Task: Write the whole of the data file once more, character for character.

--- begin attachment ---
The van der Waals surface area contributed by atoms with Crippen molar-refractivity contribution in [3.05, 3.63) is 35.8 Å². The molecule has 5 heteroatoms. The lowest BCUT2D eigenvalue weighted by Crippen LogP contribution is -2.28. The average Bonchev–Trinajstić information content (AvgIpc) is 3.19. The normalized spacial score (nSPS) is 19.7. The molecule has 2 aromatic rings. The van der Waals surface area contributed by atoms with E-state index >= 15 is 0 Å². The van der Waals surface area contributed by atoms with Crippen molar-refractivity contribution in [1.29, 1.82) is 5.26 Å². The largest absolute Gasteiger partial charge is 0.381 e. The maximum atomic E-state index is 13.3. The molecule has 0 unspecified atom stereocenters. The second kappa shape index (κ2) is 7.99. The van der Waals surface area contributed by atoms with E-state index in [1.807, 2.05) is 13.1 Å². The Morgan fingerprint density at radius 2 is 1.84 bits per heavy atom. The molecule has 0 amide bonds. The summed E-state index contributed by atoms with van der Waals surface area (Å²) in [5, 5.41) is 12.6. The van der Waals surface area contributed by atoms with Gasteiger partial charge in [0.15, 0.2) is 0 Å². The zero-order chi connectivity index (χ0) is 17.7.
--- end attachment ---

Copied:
The van der Waals surface area contributed by atoms with Crippen molar-refractivity contribution in [3.05, 3.63) is 35.8 Å². The molecule has 5 heteroatoms. The lowest BCUT2D eigenvalue weighted by Crippen LogP contribution is -2.28. The average Bonchev–Trinajstić information content (AvgIpc) is 3.19. The normalized spacial score (nSPS) is 19.7. The molecule has 2 aromatic rings. The van der Waals surface area contributed by atoms with E-state index >= 15 is 0 Å². The van der Waals surface area contributed by atoms with Crippen molar-refractivity contribution in [1.29, 1.82) is 5.26 Å². The largest absolute Gasteiger partial charge is 0.381 e. The maximum atomic E-state index is 13.3. The molecule has 0 unspecified atom stereocenters. The second kappa shape index (κ2) is 7.99. The van der Waals surface area contributed by atoms with E-state index in [1.807, 2.05) is 13.1 Å². The Morgan fingerprint density at radius 2 is 1.84 bits per heavy atom. The molecule has 0 amide bonds. The summed E-state index contributed by atoms with van der Waals surface area (Å²) in [5, 5.41) is 12.6. The van der Waals surface area contributed by atoms with Gasteiger partial charge in [0.15, 0.2) is 0 Å². The zero-order chi connectivity index (χ0) is 17.7.